Alessio Malizia, University of Hertfordshire
Silvio Carta, University of Hertfordshire
WeandAI, Data Reply
This project aimed to tackle social injustice in future algorithmic-based decision-making applications, namely, devise strategies to expose, counterbalance, and remedy bias and exclusion built into algorithms, considering fairness, transparency, and accountability.
They began by carrying out a literature review surveying existing Design Fiction methods (Lindley J., 2015, Johnson B. D., 2011) and toolkits from Google Scholar, Scopus, and Elsevier, focusing on narrative design and communication to devise an appropriate supporting strategy for the workshop facilitator. They also scoped several papers analysing the different types of bias that might inherently be embedded in algorithms and datasets that will constitute a valuable guideline to design the future experiments we will carry out.
They used these to create an initial workshop, which was piloted with a small group of academics. After refining it, they ran a final workshop to see whether a small industry team could effectively adopt it to validate AI service designs.
The workshops followed the structure:
- An inspirational narrative is prompted to participants to communicate the design brief
- Participants are clustered in groups, and each group starts the idea generation
- The ideas get refined and later enriched, then the best candidate idea selected within each group is conceptualised
- The resulting concept is then analysed in light of a set of ethics principles embedded in scenarios (in the form of cards) to expose its potential biases, and finally, each group
- Reports its findings to the others to get final feedback
This interdisciplinary project employed a design fiction approach to developing a toolkit in a collaborative workshop session with supporting materials to be used by stakeholders to experiment with scenarios to expose potential bias and reflect on mitigation strategies at design time.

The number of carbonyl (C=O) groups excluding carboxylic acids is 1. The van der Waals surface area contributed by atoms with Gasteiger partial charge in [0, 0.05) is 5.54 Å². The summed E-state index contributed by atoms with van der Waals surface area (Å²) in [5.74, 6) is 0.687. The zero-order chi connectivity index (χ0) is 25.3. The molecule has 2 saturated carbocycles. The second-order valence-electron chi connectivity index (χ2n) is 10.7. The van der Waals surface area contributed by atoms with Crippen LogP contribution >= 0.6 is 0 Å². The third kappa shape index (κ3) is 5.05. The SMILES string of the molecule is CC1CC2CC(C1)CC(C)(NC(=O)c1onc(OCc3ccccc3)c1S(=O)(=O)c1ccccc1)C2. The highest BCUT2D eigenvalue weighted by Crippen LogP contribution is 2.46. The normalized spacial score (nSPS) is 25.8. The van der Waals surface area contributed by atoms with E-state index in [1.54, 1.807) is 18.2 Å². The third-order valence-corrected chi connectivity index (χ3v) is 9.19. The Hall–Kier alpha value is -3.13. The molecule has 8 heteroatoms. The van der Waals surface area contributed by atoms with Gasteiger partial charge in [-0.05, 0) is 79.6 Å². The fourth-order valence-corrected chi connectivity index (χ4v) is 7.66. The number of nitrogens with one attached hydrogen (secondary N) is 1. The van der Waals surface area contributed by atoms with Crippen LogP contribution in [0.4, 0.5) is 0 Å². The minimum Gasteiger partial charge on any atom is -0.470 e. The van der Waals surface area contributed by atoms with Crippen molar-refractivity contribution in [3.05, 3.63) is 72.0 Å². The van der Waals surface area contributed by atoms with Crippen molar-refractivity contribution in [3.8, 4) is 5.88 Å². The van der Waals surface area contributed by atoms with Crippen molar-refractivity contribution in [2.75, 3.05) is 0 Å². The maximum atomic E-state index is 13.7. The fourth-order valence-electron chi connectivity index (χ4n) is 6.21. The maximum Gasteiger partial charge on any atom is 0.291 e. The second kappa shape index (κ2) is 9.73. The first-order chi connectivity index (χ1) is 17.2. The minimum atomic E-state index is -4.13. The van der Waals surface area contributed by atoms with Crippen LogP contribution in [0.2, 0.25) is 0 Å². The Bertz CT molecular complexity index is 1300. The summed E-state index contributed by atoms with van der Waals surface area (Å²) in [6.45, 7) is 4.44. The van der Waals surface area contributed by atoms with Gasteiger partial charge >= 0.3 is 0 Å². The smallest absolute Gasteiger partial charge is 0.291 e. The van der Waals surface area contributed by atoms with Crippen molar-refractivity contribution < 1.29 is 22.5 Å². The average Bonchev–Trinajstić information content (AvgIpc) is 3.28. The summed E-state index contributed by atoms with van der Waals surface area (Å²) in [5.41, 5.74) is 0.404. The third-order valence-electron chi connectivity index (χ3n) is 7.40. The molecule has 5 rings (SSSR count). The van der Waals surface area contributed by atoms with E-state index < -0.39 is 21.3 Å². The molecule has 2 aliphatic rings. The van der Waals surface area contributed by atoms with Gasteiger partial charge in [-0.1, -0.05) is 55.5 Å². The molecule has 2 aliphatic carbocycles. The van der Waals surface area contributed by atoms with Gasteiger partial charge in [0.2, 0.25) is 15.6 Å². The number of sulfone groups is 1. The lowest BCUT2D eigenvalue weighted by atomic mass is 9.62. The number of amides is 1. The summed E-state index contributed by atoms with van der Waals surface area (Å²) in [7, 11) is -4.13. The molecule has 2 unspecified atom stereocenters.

They aimed at developing practical responses to social justice issues by experimenting with a new approach to design socio-technical systems that help meet social aspirations and goals in the form of a Design Fiction Toolkit that:
- Helps practically-minded developers apply social justice principles at design time during the Machine Learning development pipeline and to signal to researchers where further work is needed.
- Informs the discussion and recommendations to anticipate the impact of Machine Learning applications embedded in Socio-Technical Systems by involving communities such as the WeandAI network (fostering awareness and understanding of AI in the Society).
The Toolkit responds to the needs of product managers, developers, and data scientists of ML applications (at Data Reply, for example) to mitigate bias, e.g., social, racial, etc. Companies, such as Data Reply, employing Data Scientists trained in using the Toolkit will learn to avoid bias at design time before introducing socially unjust services into society.
They intend to develop the Toolkit further and adapt it to two use cases that emerged during our research:
- Educational – The toolkit could be easily adapted to be employed in educational scenarios, such as within Service Design Modules, as part of an ethics awareness activity by embedding elements of Design Thinking.
- Digital Teams – The toolkit can be refined and used by small heterogeneous teams within innovative startups interested in ethically designing new AI-based features.
They also plan to disseminate their work by:
- They also plan to disseminate their work by: Submitting a Late Breaking work to the ACM CHI 2022.
- Submitting a proposal for an interactive workshop or demo session within the CRAFT (Critiquing and Rethinking Accountability, Fairness and Transparency) session at the ACM Conference on Fairness, Accountability, and Transparency (ACM FAccT) 2022.
- Engaging the public by publishing a Feature Article on Medium and the Conversation.
They have future plans to test with companies Data Reply and Digital Catapult to introduce the toolkit as a planned case study in data analytics course at UH and Pisa (Data Analysis in the digital humanities course thought by Alessio Malizia).